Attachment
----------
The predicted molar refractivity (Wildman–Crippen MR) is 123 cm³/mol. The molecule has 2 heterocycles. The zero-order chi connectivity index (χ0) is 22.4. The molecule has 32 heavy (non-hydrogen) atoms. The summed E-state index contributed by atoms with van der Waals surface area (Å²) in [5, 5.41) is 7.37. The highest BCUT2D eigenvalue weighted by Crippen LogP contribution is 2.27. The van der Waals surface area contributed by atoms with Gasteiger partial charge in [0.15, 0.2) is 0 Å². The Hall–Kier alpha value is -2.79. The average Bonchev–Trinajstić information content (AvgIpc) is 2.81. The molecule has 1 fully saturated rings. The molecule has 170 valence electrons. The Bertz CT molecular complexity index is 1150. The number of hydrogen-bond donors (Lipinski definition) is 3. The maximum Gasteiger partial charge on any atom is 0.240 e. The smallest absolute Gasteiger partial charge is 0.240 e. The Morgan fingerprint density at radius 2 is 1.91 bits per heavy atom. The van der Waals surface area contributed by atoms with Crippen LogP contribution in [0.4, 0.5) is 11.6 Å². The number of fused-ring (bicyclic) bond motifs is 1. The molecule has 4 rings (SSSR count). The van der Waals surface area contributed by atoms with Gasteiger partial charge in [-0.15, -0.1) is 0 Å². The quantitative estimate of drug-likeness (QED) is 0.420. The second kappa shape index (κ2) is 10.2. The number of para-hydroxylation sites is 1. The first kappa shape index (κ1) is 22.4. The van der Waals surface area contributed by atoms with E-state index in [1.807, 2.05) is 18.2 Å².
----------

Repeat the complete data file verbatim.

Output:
The predicted molar refractivity (Wildman–Crippen MR) is 123 cm³/mol. The molecule has 2 heterocycles. The zero-order chi connectivity index (χ0) is 22.4. The molecule has 32 heavy (non-hydrogen) atoms. The summed E-state index contributed by atoms with van der Waals surface area (Å²) in [5, 5.41) is 7.37. The highest BCUT2D eigenvalue weighted by Crippen LogP contribution is 2.27. The van der Waals surface area contributed by atoms with Gasteiger partial charge in [0.15, 0.2) is 0 Å². The Hall–Kier alpha value is -2.79. The average Bonchev–Trinajstić information content (AvgIpc) is 2.81. The molecule has 1 fully saturated rings. The molecule has 170 valence electrons. The Bertz CT molecular complexity index is 1150. The number of hydrogen-bond donors (Lipinski definition) is 3. The maximum Gasteiger partial charge on any atom is 0.240 e. The smallest absolute Gasteiger partial charge is 0.240 e. The Morgan fingerprint density at radius 2 is 1.91 bits per heavy atom. The van der Waals surface area contributed by atoms with Crippen LogP contribution in [0.4, 0.5) is 11.6 Å². The number of fused-ring (bicyclic) bond motifs is 1. The molecule has 4 rings (SSSR count). The van der Waals surface area contributed by atoms with Gasteiger partial charge in [-0.15, -0.1) is 0 Å². The quantitative estimate of drug-likeness (QED) is 0.420. The second kappa shape index (κ2) is 10.2. The number of para-hydroxylation sites is 1. The first kappa shape index (κ1) is 22.4. The van der Waals surface area contributed by atoms with E-state index in [1.807, 2.05) is 18.2 Å².